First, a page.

Sunday, December 10, 2006

Is Adidas hurting Reebok?

One of the dangers of mergers is that often the smaller partner is slowly killed off by the bigger one -- not intentionaly, but simply because logic dictates that most of the attention, most of the resources, and most of the opportunities are reserved for the division that generates most of the revenues.

That may be happening in the case of Adidas and Reebok, if this article from the Portland Oregonian is a guide.

[In April] took over a licensed merchandise deal with the NBA from Reebok, acquired in January. Last week it started selling new fashion sneakers designed for each of the 30 NBA teams and has poured more money than ever into basketball marketing.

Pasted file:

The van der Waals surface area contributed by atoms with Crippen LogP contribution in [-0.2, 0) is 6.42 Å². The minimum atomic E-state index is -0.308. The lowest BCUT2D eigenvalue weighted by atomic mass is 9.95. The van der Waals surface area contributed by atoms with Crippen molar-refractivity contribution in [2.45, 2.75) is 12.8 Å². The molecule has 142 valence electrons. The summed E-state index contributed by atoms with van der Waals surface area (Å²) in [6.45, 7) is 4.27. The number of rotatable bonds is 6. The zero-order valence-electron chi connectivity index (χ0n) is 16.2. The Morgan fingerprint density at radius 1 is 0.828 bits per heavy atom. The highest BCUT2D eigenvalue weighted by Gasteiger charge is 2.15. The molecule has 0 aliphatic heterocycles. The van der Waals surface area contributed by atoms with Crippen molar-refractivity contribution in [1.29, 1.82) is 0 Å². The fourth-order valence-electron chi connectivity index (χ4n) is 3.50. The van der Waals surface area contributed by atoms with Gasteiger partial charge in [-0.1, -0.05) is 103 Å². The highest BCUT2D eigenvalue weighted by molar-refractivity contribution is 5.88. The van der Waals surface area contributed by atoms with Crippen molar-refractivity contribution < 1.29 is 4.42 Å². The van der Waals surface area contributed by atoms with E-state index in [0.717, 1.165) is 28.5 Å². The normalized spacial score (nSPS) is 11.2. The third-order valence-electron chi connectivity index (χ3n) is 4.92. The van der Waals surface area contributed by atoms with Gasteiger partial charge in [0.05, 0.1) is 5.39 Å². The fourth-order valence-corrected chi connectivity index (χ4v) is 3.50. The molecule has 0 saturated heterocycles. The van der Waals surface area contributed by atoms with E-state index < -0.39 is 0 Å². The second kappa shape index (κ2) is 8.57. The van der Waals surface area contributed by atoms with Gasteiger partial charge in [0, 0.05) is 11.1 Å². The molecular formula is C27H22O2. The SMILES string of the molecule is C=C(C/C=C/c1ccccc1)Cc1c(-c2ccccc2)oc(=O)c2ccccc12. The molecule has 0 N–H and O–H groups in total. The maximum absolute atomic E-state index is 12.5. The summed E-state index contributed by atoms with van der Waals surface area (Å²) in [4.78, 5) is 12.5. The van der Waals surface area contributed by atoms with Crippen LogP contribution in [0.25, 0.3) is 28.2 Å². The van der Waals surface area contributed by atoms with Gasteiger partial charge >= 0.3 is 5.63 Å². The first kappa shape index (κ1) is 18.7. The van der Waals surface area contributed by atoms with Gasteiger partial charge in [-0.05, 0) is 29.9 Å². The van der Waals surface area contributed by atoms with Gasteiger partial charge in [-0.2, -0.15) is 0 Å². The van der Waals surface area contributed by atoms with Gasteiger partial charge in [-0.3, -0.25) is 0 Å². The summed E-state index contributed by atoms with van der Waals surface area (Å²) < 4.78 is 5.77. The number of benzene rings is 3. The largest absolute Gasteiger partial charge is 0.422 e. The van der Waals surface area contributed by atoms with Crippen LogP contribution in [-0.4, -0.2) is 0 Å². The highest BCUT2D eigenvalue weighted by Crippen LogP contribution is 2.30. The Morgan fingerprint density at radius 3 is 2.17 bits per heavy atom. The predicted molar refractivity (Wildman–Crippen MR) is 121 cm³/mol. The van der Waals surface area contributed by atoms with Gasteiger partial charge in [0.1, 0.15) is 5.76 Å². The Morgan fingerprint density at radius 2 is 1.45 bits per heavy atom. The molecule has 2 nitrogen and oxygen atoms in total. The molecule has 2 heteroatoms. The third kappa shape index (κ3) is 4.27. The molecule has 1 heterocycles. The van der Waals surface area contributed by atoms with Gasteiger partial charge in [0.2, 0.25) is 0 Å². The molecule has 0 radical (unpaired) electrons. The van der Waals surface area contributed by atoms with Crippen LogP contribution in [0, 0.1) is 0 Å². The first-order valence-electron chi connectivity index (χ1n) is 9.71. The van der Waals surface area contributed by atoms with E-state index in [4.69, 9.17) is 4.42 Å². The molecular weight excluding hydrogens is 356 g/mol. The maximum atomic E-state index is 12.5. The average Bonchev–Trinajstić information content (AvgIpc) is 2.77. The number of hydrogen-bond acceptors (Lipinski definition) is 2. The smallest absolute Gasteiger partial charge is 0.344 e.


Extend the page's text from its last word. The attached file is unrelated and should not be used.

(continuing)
But perhaps Adidas' own Reebok, and not Nike, will be the biggest loser. Reebok, whose overall business is lagging in sales and order backlogs, has rapidly ceded market share in basketball.

Adidas' market share in basketball shoes has climbed, but so has Nike's. It's Reebok who has dropped.

"It's difficult enough to compete against everyone else, let alone having to compete against your brother," said Matt Powell, contributing editor for Sports Executive Weekly, an industry publication.

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